Microsoft yesterday closed the Windows XP shop. From today the software giant will no longer sell copies of its XP operating system to retailers and major-name PC makers.
The company has faced significant pressure to extend its deadline for XP sales from consumers not wanting to upgrade to Windows Vista. The company originally planned to end support for XP in early 2009 but recently responded to consumer pressure and extended that 2014.
Although Windows XP will no longer be available to retailers and large-brand PC makers, Microsoft will continue to make XP available to small mom-and-pop system builders until the end of January 2009. Those smaller PC builders will still have access to XP for the machines they sell.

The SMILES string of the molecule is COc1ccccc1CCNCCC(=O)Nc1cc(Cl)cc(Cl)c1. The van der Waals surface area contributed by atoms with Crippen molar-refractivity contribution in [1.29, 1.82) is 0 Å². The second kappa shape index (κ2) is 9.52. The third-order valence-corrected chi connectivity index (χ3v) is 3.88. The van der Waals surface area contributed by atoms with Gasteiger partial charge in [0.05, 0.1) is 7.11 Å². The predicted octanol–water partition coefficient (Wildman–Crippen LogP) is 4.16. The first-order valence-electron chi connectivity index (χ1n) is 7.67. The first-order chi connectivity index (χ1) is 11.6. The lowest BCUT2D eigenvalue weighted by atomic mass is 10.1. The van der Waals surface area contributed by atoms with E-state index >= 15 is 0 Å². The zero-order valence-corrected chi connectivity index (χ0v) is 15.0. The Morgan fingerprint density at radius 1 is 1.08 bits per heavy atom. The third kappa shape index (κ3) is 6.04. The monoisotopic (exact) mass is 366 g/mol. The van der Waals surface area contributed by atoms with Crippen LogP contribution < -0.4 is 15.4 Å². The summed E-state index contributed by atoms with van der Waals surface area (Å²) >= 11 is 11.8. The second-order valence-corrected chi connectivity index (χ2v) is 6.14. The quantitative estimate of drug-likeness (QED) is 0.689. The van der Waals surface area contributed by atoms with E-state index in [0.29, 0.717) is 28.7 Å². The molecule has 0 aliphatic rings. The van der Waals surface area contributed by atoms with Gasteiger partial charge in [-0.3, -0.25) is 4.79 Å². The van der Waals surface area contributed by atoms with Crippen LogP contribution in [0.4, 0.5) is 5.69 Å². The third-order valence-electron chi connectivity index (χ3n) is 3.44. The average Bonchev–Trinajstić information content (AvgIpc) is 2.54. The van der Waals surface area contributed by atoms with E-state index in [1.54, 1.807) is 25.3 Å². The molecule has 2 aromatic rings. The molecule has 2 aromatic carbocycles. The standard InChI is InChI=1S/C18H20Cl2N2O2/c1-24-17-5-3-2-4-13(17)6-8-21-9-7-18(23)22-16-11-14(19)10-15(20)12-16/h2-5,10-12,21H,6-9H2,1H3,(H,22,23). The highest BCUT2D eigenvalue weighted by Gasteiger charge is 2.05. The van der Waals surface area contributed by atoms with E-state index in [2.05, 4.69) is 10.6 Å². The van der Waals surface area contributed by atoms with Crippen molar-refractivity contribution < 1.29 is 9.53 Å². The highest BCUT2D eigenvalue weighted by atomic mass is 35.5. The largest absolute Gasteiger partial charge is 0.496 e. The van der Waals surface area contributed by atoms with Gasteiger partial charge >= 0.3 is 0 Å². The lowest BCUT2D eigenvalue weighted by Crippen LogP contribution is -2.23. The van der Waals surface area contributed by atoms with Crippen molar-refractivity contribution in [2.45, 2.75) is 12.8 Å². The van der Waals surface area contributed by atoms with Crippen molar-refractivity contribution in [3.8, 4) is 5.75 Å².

For brands such as Dell and HP, XP’s time is up and once their current stock runs out consumers will be forced to buy one of either Windows Vista Ultimate or Windows Vista Business. They may then have the option to "downgrade" to XP if they are determined to stick with XP.
Vista has had a string of bad publicity since its launch in January 2007 and many major users, including the likes of Intel, have announced that they will not upgrade to Windows Vista but rather wait until the release of Windows 7. That version of Microsoft’s operating system is expected to be available in 2010